FIRST MOOTED IN 2005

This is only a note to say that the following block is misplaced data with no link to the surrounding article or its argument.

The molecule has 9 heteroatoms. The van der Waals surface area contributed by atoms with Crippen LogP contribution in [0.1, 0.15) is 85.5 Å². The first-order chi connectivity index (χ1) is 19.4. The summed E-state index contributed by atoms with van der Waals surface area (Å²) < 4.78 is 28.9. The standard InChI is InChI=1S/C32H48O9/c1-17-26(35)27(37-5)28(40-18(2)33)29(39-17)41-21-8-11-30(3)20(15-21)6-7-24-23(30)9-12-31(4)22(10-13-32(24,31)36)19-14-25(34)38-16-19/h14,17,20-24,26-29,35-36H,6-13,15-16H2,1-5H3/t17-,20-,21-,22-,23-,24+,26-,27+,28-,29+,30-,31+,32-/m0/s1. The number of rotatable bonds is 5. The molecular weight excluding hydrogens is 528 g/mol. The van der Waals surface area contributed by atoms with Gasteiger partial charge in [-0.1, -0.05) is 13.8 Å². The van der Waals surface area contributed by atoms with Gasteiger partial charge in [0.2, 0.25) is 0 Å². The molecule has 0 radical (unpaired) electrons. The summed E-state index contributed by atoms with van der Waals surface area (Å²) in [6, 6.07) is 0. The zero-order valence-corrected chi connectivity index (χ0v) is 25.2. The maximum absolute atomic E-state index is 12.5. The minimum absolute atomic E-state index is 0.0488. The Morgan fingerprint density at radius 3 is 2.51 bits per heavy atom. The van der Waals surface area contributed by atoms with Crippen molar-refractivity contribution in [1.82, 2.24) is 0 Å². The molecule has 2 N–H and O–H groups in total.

While FCC Member Tawfiq Tirawi said that he floated the idea months ago, his colleague Mohammad Madani declared it superfluous and unnecessary. The body created by the FCC was simply to consider the legality of the issue, not to implement it.In fact, the issue of naming a vice-president was first mooted by several PLC members just after President Mahmoud Abbas was elected back in 2005. The President welcomed the idea, and said that the VP's authorities should be spelled out in a special law. But the idea came to nothing.When Abbas' term was up and he announced that he did not intend to run for a second term (and especially after the publication of the Goldstone [2008 Gaza War] Report was postponed), the idea of appointing a VP came to the fore once again by Rouhi Fattouh and other senior Fateh leaders. The idea was also brought up at the last meeting of the Fateh Revolutionary Council (FRC). Abbas agreed to the proposal every time. Names were mentioned, including that of [imprisoned Fatah leader] Marwan Barghouti, but the issue did not progress further.Many American, Israeli, European, and even Arab think tanks have been considering the idea of replacing Abbas for some time. This possibility was even raised by foreign diplomats. The reasons are manifold. Abbas is nearly 80 years old; the peace talks are going nowhere; and Israel has launched a hysterical campaign against Abbas, a campaign that U.S. Secretary of State John Kerry tried to exploit be telling the Palestinian leader that his fate would be no better than that of Yasser Arafat if he fails to take the brave decisions and make the concessions necessary to conclude a peace deal.In this context, it is feared that the issue of appointing a VP could be used to pressure and subjugate Abbas – exactly as the creation of the post of prime minister [in 2003] did to Arafat. This does not mean that everyone calling for the appointment of a VP is necessarily a participant in American and Israeli attempts to pressure Abbas. There are those who believe it is necessary to institutionalize the presidency and the distribution of powers, and to provide a ready alternative if Abbas were incapacitated. This is especially important given that a smooth transition after Abbas is unlikely, unlike after Arafat was assassinated.In the Arafat era, his ‘Number Two’ was known, although not officially nominated. Arafat always insisted that Abbas attend cabinet meetings, and Abbas sometimes deputized for Arafat if the latter was otherwise engaged. Abbas was secretary-general of the PLO Executive Committee at the time, and was recognized and accepted as an interlocutor by the Arab states, Israel, the United States, and the international community.Today however, what with the destructive inter-Palestinian split and the momentous changes taking place, no one knows who the Number Two man in Fateh, the PA, or the PLO is. It is therefore very necessary to choose a deputy (or more) for Abbas (i.e. a VP, deputy head of the PLO, and deputy leader of Fateh).Even more important than appointing a VP however, is the need to abort American and Israeli attempts to liquidate the Palestinian cause. Priority should thus be given to unifying the Palestinians behind a single leadership based on a strategy that is capable of confronting such attempts, which may otherwise succeed if left to their own devices.Kerry's efforts could well succeed, given the Palestinians' weakness and division, Arab fragmentation, the PA's subjugation to aid and commitments, and the futility of peace talks. Should there be the will to restore unity and adopt strategies capable of victory in a time of change, steadfastness and resistance would be possible. In this case, it would be possible to hold elections to choose a VP. Failing that, the Palestine Legislative Council (PLC) could do so despite the fact that its mandate has expired. Alternatively, a constituent assembly could be formed that includes members of the PLO Central Council, the PLC, as well as representatives of the various strata of Palestinian society.Taking all this into consideration, the appointment of a VP could either be a step in the right direction or an aberration. It all depends on context, and whether such a step is designed to reform and democratize Palestinian institutions, or whether it is simply a means to divert people's attentions, placate covetous politicians, or pressure Abbas by hinting that his time is up.But why has the idea of appointing a VP never come to fruition despite Abbas' approval? The reason is clear. The Palestinian political system is strongly influenced by Arab political systems, especially those of Egypt and Syria where the President monopolizes power with no oversight or accountability. What makes matters worse is the fact that the PLO is almost completely paralyzed, while the PLC is all but absent – which means that the issue requires much more than the simple appointment of a VP. There is a complete absence of collective leadership, joint action, and a common program.This state of affairs means that the President wields extraordinary powers – more in fact than Yasser Arafat ever enjoyed. This fact strengthened Abbas' position domestically, in the Arab world, and internationally, especially after the split took place and the President and government lost the authorities stated in the Basic Law. Abbas' position is strengthened by the fact that he has no replacement. In other words, should Abbas choose to reject Kerry's proposals, that would be final; should he agree, Fateh and the PLO would either have to tag along, or else Abbas would have to step down with dire consequences for the PA and even the entire Palestinian political regime. Perhaps Abbas would appoint a VP if the talks fail, or if they result in an unacceptable settlement.The fact of the matter is that the Palestinians need much more than a vice-President.